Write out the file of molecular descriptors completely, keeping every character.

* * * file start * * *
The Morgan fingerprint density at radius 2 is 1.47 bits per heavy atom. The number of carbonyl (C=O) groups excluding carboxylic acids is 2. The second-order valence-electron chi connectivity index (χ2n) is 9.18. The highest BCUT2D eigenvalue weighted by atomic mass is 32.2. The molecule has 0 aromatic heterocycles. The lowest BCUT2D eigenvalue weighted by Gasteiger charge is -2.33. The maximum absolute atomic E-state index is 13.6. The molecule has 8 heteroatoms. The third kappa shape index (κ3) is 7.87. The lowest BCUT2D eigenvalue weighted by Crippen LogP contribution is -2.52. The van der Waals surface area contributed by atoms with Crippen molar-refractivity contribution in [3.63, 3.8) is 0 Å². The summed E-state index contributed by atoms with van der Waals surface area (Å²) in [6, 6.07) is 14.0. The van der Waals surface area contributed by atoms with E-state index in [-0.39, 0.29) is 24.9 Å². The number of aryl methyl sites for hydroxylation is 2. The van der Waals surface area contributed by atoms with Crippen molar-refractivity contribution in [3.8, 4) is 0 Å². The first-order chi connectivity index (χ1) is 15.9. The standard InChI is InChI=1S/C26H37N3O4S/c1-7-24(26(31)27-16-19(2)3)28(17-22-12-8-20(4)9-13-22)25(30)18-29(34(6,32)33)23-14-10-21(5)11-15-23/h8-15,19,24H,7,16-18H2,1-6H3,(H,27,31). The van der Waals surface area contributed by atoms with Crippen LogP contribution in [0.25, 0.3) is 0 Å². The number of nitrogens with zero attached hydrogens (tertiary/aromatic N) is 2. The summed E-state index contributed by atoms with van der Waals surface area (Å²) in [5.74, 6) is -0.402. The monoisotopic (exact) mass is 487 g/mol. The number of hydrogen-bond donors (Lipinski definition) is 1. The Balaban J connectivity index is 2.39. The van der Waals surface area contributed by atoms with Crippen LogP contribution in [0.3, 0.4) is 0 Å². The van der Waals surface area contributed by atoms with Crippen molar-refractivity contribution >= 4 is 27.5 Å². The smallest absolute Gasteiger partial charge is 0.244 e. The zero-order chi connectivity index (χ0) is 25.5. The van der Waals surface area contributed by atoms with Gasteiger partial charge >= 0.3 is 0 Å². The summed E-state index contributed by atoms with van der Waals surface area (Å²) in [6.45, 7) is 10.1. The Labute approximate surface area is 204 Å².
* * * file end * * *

The Morgan fingerprint density at radius 2 is 1.47 bits per heavy atom. The number of carbonyl (C=O) groups excluding carboxylic acids is 2. The second-order valence-electron chi connectivity index (χ2n) is 9.18. The highest BCUT2D eigenvalue weighted by atomic mass is 32.2. The molecule has 0 aromatic heterocycles. The lowest BCUT2D eigenvalue weighted by Gasteiger charge is -2.33. The maximum absolute atomic E-state index is 13.6. The molecule has 8 heteroatoms. The third kappa shape index (κ3) is 7.87. The lowest BCUT2D eigenvalue weighted by Crippen LogP contribution is -2.52. The van der Waals surface area contributed by atoms with Crippen molar-refractivity contribution in [3.63, 3.8) is 0 Å². The summed E-state index contributed by atoms with van der Waals surface area (Å²) in [6, 6.07) is 14.0. The van der Waals surface area contributed by atoms with E-state index in [-0.39, 0.29) is 24.9 Å². The number of aryl methyl sites for hydroxylation is 2. The van der Waals surface area contributed by atoms with Crippen molar-refractivity contribution in [3.8, 4) is 0 Å². The first-order chi connectivity index (χ1) is 15.9. The standard InChI is InChI=1S/C26H37N3O4S/c1-7-24(26(31)27-16-19(2)3)28(17-22-12-8-20(4)9-13-22)25(30)18-29(34(6,32)33)23-14-10-21(5)11-15-23/h8-15,19,24H,7,16-18H2,1-6H3,(H,27,31). The van der Waals surface area contributed by atoms with Crippen LogP contribution in [0.25, 0.3) is 0 Å². The number of nitrogens with zero attached hydrogens (tertiary/aromatic N) is 2. The summed E-state index contributed by atoms with van der Waals surface area (Å²) in [5.74, 6) is -0.402. The monoisotopic (exact) mass is 487 g/mol. The number of hydrogen-bond donors (Lipinski definition) is 1. The Balaban J connectivity index is 2.39. The van der Waals surface area contributed by atoms with Crippen LogP contribution in [0.3, 0.4) is 0 Å². The van der Waals surface area contributed by atoms with Crippen molar-refractivity contribution >= 4 is 27.5 Å². The smallest absolute Gasteiger partial charge is 0.244 e. The zero-order chi connectivity index (χ0) is 25.5. The van der Waals surface area contributed by atoms with Gasteiger partial charge >= 0.3 is 0 Å². The summed E-state index contributed by atoms with van der Waals surface area (Å²) in [6.45, 7) is 10.1. The Labute approximate surface area is 204 Å².